Jim wisely opted for discretion, although he had no idea what had prompted her bad mood. "I'm just grateful it wasn't more serious."
Caine took her elbow and led her into the kitchen. "Let me prepare something soothing."
"Thanks, I could use it." She looked at the group of men clustering in the small area. "Then, if you don't mind, I think I'll lie down for awhile. These pain killers have me out on my feet."
Jim agreed readily. "Of course. If you need something, just yell."
While Caine fixed Mary Margaret's tea, Simon took the opportunity to check on Blair. "He looks a lot better," he whispered with relief.
Jim nodded. "He's gonna be fine."
Simon returned to the group as Mary Margaret took her cup of tea and hobbled off in the direction of Blair's bedroom. "I suppose everyone knows that both Lee's, uncle and nephew, are dead." Off nods of confirmation, he continued. "The Ancient knows the name of the man behind the plot to poison Blair and place Detective Stubing on the FBI's task force."
All eyes turned automatically toward Lo Si. The old man savored the attention for a dramatic moment, then took pity on his expectant audience and looked apologetically at Jim. "Clues were not so bleak as I have led you to believe. As Kam Lee died in my arms, he named his killer. Percival Lo."
Jim turned an incredulous look on Simon. "Sir?"
The Captain shrugged. "Percival Lo."
"Do we have anything on him?"
Peter supplied the answer. "He was born in Hong Kong to a British consul and a Chinese businesswoman. They wanted to bring him up British. Unfortunately, they were killed when Percy was still a child, and he was sent to live with an uncle in Shanghai. The uncle was heavily into the Chinese syndicate. He adopted the kid and gave him an entirely different sort of education in organized crime. He came to the U.S. about six years ago."
"Lo worked for this other Chinese crime boss you told me about, the one who was killed--Tan?"
"That's right. Of all Tan's lieutenants, only Percy has the guts to set up an organization this close to his old stomping grounds."
"Then I suppose the next question needs to be: can we catch him, now that he knows his operation's blown?"
Caine spoke for the first time. "Pursuing him will not be necessary."
Jim grasped the meaning immediately. "You think he'll come here? Because we destroyed his plans for a little criminal empire almost before it got started?" He scowled, then amended his statement. "Or rather, you did." Face it, Ellison, until Caine showed up at your door, you never suspected Blair was anything but dying; you were getting ready to bury your partner without even putting up a fight.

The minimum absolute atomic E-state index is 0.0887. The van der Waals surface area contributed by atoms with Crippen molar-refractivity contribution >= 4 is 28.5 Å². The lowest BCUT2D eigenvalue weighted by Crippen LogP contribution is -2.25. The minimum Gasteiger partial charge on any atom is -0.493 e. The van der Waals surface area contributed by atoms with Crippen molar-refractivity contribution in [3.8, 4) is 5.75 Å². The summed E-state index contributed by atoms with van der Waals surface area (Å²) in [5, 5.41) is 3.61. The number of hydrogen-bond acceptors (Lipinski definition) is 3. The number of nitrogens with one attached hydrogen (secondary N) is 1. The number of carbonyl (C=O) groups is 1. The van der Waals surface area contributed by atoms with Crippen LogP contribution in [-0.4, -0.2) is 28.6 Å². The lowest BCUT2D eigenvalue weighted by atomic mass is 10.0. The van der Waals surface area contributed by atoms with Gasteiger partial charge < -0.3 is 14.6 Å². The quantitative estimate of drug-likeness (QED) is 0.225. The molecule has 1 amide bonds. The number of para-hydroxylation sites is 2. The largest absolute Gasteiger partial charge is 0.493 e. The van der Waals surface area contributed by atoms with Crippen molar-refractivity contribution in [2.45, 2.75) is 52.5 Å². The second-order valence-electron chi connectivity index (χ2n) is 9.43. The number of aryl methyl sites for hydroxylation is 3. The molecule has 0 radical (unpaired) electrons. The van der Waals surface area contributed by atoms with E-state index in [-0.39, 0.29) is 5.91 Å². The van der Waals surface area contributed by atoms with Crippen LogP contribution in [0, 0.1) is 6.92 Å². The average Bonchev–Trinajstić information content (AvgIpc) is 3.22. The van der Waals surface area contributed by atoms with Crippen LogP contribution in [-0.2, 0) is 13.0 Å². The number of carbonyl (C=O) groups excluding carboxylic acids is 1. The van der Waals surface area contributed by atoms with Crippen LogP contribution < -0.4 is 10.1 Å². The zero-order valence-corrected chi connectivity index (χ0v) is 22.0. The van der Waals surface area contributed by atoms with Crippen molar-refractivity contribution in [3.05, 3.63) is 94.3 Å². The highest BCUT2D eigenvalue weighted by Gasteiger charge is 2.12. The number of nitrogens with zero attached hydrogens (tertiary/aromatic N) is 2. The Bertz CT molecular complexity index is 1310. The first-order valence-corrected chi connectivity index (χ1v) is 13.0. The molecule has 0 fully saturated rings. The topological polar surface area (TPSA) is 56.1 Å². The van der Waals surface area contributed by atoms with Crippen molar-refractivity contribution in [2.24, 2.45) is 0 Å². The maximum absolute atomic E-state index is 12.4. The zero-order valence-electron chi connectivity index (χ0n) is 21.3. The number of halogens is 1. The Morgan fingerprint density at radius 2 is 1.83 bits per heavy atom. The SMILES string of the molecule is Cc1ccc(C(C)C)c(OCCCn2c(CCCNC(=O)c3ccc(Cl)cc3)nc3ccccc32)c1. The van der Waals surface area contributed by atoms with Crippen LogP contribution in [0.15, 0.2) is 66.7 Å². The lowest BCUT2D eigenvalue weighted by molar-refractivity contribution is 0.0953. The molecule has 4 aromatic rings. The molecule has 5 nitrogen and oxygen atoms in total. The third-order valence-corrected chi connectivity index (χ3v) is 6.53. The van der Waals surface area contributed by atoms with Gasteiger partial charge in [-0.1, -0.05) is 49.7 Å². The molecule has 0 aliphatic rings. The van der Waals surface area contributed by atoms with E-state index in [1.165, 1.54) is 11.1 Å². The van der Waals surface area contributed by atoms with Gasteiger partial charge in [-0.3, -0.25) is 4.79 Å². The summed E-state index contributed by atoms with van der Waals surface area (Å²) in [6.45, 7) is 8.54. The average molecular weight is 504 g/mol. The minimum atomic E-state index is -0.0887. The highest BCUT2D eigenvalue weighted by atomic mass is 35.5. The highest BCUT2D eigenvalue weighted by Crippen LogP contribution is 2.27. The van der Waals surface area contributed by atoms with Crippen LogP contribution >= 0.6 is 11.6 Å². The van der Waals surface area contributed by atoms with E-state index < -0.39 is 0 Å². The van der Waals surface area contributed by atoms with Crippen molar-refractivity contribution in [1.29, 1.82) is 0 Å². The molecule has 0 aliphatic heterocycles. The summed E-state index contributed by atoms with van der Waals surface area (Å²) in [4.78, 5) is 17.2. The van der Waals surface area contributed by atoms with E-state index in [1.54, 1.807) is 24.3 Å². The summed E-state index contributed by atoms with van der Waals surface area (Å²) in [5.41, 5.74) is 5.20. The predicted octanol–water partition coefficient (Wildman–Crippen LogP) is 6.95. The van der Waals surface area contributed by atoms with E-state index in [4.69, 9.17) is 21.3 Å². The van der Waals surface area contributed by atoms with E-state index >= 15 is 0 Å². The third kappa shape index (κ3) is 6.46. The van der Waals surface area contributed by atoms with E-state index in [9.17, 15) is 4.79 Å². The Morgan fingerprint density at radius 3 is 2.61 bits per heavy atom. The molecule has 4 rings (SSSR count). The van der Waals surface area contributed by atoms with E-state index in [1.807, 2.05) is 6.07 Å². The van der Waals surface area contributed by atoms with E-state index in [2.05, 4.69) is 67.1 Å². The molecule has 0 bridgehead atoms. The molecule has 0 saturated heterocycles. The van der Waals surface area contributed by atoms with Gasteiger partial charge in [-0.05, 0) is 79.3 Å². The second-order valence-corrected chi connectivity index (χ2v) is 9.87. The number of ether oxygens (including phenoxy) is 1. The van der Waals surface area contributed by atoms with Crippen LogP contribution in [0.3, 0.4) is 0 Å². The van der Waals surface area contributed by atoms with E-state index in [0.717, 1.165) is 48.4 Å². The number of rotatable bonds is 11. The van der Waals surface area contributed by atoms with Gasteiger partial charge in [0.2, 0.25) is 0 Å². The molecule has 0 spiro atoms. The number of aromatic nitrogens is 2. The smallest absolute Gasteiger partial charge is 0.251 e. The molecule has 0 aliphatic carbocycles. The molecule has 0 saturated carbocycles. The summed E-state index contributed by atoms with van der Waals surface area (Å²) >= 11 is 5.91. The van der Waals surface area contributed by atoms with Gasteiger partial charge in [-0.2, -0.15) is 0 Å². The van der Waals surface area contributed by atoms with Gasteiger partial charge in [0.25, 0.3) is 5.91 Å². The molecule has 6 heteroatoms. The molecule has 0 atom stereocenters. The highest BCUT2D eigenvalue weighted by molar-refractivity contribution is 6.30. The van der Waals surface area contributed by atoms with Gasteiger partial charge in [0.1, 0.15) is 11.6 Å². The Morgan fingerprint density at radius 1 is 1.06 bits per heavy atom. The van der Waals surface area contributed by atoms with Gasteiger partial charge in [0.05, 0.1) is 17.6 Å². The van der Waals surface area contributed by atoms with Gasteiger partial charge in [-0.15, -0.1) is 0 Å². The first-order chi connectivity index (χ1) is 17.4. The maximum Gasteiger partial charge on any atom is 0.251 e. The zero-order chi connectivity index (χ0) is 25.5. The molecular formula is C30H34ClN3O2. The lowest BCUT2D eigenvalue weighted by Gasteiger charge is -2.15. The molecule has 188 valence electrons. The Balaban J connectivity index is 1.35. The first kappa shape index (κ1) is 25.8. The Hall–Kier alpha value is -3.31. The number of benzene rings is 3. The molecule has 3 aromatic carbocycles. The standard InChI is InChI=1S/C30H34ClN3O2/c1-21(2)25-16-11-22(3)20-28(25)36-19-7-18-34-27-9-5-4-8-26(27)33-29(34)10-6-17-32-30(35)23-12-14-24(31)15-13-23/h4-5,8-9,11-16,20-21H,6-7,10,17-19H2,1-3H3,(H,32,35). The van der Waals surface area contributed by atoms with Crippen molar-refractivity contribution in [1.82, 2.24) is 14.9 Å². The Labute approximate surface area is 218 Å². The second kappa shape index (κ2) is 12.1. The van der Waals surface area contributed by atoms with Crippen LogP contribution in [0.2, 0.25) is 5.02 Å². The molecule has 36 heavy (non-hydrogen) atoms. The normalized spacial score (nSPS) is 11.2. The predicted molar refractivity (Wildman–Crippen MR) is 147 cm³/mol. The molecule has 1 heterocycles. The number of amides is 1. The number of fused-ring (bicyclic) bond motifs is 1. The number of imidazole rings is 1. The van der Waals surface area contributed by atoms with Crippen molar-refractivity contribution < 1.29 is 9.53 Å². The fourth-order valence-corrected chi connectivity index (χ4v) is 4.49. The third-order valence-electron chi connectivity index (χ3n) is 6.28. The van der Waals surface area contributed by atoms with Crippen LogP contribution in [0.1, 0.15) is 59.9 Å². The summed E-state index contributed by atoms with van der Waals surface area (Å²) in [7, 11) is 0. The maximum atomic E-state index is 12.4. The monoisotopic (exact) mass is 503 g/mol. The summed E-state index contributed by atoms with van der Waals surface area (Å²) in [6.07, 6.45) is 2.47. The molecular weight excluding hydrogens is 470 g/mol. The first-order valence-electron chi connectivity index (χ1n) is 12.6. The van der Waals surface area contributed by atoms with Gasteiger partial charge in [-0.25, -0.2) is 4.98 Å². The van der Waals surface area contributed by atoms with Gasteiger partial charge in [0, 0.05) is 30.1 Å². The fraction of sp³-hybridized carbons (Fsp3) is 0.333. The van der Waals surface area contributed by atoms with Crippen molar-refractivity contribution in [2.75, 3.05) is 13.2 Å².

Caine shrugged modestly. "We all did our share. But yes, Lo will make one final assault on us before he moves on to attempt his plans elsewhere. Revenge is in his nature, and it is the--chink?--in his armor."
"And we'll be ready for him." Simon reached for his cellphone.
Jim protested quickly. "He won't show up if he knows we've positively ID'd him. We need to continue as if we're still in the dark about the man behind the plot."
Simon pondered the suggestion. "I can hold off the APB for Lo until tomorrow morning. After that, there's too strong a risk we'll lose him altogether. I'll get some backup here."
"Keep them out of sight."
"You'll be sitting ducks."
Jim glanced at his companions. "Ducks that pack one helluva punch."
Simon weighed the arguments. Two seasoned cops aided by a priest and an old man didn't seem like enough to thwart a determined assault by a vengeful Chinese mobster.
"We will prevail."
Caine's assurance and a confident nod from the Ancient swayed his decision. "All right, but shouldn't we at least get Blair out of here?"
Jim was all for it, but Caine objected. "Then they will know we are expecting them. We will protect Blair and--" For one moment, his composure faltered, and Jim knew the priest had been about to utter Skelany's name. He figured it was a good thing she had retreated to the bedroom, or they all would have gotten an earful about what she thought of the idea of needing 'protection.'
Peter realized it, too, and grinned broadly at his father. "Your verbal slip's safe with us, Pop."
Caine scowled. "I said nothing you need to keep secret."
Peter was unrepentant. "Subtext, Pop. It's all in the subtext."
Even the Ancient was smiling at Caine's discomfiture as he prepared another pot of one of the myriad teas whose scents permeated every corner of the loft. They created a pleasant, clean aroma that Jim would always associate with the old man.
Simon put on his coat. "OK, I'll go coordinate the operation. I'll have someone slip you a two-way radio so we can keep tabs on what goes down here." He gave one last look around the loft. "I advise you to lock up any breakables."
Jim smiled as he walked the Captain to the door. "Don't worry--I'll make sure all the valuables are safe."
Simon glanced toward the sofa. "I know you will."